Senate Appropriators Approve 3.9 Percent Pay Raise and a $25 Million Increase for the SEC


7/10/08: The Senate Appropriations Committee today approved a fiscal 2009 funding bill that would provide federal civilian employees with a 3.9 percent pay raise — a full percentage point higher than that proposed by the White House, and an amount in step with a 2009 military pay raise moving through Congress. The committee also approved fiscal 2009 funding of $938 million for the Securities and Exchange Commission -- $25 million more than the White House proposal.

Last month, in approving its version of the Financial Services bill, the House Appropriations Committee also voted to approve a 3.9 percent raise for civilian employees. President Kelley applauded the willingness of both House and Senate members to approve a competitive pay increase and to continue the long tradition of parity in military and civilian pay raises. The administration initially proposed only a 2.9 percent raise for civilian employees next year, and a 3.4 percent raise for those in the military. “Congressional support for a fair and reasonable pay raise is a clear message for the federal employees who perform the work of the American people every day that their efforts and commitment to excellence are recognized and appreciated,” said President Kelley.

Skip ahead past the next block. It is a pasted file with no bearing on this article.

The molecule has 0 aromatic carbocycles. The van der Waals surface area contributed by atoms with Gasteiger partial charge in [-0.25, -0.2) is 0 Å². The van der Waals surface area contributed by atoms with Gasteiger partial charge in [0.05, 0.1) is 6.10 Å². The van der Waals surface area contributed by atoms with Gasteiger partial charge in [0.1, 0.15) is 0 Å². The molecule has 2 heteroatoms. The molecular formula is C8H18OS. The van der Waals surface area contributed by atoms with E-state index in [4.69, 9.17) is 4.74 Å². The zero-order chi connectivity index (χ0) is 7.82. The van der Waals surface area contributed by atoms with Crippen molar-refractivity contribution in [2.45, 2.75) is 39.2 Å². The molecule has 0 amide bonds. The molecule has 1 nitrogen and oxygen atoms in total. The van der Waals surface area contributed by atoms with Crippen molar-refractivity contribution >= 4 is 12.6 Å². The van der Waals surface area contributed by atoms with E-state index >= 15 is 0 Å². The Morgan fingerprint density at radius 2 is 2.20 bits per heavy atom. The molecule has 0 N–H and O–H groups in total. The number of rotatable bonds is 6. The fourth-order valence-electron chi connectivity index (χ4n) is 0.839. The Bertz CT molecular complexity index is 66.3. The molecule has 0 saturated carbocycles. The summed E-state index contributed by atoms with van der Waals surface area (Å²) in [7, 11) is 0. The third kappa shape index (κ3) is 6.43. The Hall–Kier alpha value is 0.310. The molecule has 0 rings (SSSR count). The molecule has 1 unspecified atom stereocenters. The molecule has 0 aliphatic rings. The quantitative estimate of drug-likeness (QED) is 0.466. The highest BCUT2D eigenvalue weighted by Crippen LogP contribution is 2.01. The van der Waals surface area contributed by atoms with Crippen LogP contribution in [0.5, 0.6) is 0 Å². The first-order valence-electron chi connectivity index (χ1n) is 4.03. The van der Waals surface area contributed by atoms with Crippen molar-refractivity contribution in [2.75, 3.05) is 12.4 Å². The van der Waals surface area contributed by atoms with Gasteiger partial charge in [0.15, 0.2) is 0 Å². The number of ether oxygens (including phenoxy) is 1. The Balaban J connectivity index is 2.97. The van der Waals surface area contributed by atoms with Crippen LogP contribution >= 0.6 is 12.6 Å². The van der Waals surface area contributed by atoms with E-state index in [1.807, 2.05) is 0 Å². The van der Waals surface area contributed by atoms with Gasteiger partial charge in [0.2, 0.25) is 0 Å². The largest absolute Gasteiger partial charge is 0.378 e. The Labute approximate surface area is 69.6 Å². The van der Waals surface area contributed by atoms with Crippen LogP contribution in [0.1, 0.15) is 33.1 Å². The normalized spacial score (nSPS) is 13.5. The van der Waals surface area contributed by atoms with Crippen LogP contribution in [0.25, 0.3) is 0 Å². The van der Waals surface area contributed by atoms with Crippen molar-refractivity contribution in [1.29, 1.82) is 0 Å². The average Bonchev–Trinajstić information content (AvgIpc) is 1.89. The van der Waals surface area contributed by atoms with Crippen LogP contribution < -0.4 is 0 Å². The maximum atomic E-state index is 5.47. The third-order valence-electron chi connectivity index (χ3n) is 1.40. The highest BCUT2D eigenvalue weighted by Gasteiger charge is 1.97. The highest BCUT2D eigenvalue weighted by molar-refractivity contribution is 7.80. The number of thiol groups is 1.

The House Appropriations Committee also provided additional SEC funding for the coming fiscal year. That appropriation was for an additional $15 million, "at least half" of which was to be used to increase the merit pay budget at the SEC. The Senate Appropriations Committee's proposed increase of $25 million would be $10 million more than the House committee's, and the final amount of any increase will have to be worked out in conference. NTEU will continue to work hard to obtain the largest merit pay raise possible for this coming year.

In marking up its version of the fiscal 2009 Financial Services and General Government Appropriations bill, the Senate Appropriations Committee joined its House counterpart in approving a one-year moratorium on new public-private competitions for federal work, and in moving to prevent the Internal Revenue Service (IRS) from using appropriated funds to continue its costly private tax collection program.

“By its actions, the Senate Appropriations Committee not only recognizes the value of the federal workforce,” said NTEU National President Colleen Kelley, “it takes a major step toward reining in the runaway contracting of federal jobs to the private sector that has been a hallmark of this administration’s domestic agenda.”